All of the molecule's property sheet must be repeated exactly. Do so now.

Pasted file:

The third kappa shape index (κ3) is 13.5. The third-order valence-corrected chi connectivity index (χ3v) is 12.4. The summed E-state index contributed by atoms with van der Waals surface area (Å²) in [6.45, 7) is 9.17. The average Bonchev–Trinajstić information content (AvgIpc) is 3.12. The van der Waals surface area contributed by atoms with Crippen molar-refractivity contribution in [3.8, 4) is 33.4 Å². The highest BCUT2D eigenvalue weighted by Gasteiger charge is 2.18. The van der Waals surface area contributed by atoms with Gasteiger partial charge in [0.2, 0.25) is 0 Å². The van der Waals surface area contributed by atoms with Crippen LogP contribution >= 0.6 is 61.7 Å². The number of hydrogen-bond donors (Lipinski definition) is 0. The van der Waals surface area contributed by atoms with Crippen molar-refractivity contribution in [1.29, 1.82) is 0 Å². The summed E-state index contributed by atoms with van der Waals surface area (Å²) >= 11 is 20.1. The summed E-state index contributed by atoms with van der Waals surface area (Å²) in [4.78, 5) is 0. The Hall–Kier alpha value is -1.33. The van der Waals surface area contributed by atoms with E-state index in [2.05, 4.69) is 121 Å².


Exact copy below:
The third kappa shape index (κ3) is 13.5. The third-order valence-corrected chi connectivity index (χ3v) is 12.4. The summed E-state index contributed by atoms with van der Waals surface area (Å²) in [6.45, 7) is 9.17. The average Bonchev–Trinajstić information content (AvgIpc) is 3.12. The van der Waals surface area contributed by atoms with Crippen molar-refractivity contribution in [3.8, 4) is 33.4 Å². The highest BCUT2D eigenvalue weighted by Gasteiger charge is 2.18. The van der Waals surface area contributed by atoms with Gasteiger partial charge in [0.2, 0.25) is 0 Å². The van der Waals surface area contributed by atoms with Crippen LogP contribution >= 0.6 is 61.7 Å². The number of hydrogen-bond donors (Lipinski definition) is 0. The van der Waals surface area contributed by atoms with Crippen molar-refractivity contribution in [1.29, 1.82) is 0 Å². The summed E-state index contributed by atoms with van der Waals surface area (Å²) >= 11 is 20.1. The summed E-state index contributed by atoms with van der Waals surface area (Å²) in [4.78, 5) is 0. The Hall–Kier alpha value is -1.33. The van der Waals surface area contributed by atoms with E-state index in [2.05, 4.69) is 121 Å².